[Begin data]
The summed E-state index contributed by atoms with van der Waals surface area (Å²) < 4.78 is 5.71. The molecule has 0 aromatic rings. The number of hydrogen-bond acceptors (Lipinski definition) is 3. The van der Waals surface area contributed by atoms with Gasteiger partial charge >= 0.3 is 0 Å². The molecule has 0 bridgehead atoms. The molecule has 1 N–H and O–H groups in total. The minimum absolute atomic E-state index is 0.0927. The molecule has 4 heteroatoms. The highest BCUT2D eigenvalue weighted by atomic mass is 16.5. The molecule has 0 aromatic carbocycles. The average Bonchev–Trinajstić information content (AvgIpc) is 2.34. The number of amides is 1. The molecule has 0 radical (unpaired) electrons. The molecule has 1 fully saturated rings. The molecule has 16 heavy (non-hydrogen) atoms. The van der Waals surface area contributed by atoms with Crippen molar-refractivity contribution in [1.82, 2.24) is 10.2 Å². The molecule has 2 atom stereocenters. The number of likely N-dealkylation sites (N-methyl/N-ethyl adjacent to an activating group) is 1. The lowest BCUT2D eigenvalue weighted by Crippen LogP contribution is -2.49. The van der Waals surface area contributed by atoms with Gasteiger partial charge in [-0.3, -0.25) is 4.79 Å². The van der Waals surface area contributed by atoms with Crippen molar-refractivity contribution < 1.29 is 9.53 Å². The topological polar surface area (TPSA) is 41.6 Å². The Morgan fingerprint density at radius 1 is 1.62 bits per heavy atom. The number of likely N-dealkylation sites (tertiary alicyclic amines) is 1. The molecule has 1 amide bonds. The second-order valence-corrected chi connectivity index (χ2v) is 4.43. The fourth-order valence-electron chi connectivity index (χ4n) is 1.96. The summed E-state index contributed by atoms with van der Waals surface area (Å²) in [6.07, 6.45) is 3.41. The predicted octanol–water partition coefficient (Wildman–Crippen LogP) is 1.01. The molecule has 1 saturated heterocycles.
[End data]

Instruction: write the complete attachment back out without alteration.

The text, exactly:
The summed E-state index contributed by atoms with van der Waals surface area (Å²) < 4.78 is 5.71. The molecule has 0 aromatic rings. The number of hydrogen-bond acceptors (Lipinski definition) is 3. The van der Waals surface area contributed by atoms with Gasteiger partial charge >= 0.3 is 0 Å². The molecule has 0 bridgehead atoms. The molecule has 1 N–H and O–H groups in total. The minimum absolute atomic E-state index is 0.0927. The molecule has 4 heteroatoms. The highest BCUT2D eigenvalue weighted by atomic mass is 16.5. The molecule has 0 aromatic carbocycles. The average Bonchev–Trinajstić information content (AvgIpc) is 2.34. The number of amides is 1. The molecule has 0 radical (unpaired) electrons. The molecule has 1 fully saturated rings. The molecule has 16 heavy (non-hydrogen) atoms. The van der Waals surface area contributed by atoms with Crippen molar-refractivity contribution in [1.82, 2.24) is 10.2 Å². The molecule has 2 atom stereocenters. The number of likely N-dealkylation sites (N-methyl/N-ethyl adjacent to an activating group) is 1. The lowest BCUT2D eigenvalue weighted by Crippen LogP contribution is -2.49. The van der Waals surface area contributed by atoms with Gasteiger partial charge in [-0.3, -0.25) is 4.79 Å². The van der Waals surface area contributed by atoms with Crippen molar-refractivity contribution < 1.29 is 9.53 Å². The topological polar surface area (TPSA) is 41.6 Å². The Morgan fingerprint density at radius 1 is 1.62 bits per heavy atom. The number of likely N-dealkylation sites (tertiary alicyclic amines) is 1. The molecule has 1 amide bonds. The second-order valence-corrected chi connectivity index (χ2v) is 4.43. The fourth-order valence-electron chi connectivity index (χ4n) is 1.96. The summed E-state index contributed by atoms with van der Waals surface area (Å²) in [6.07, 6.45) is 3.41. The predicted octanol–water partition coefficient (Wildman–Crippen LogP) is 1.01. The molecule has 1 saturated heterocycles.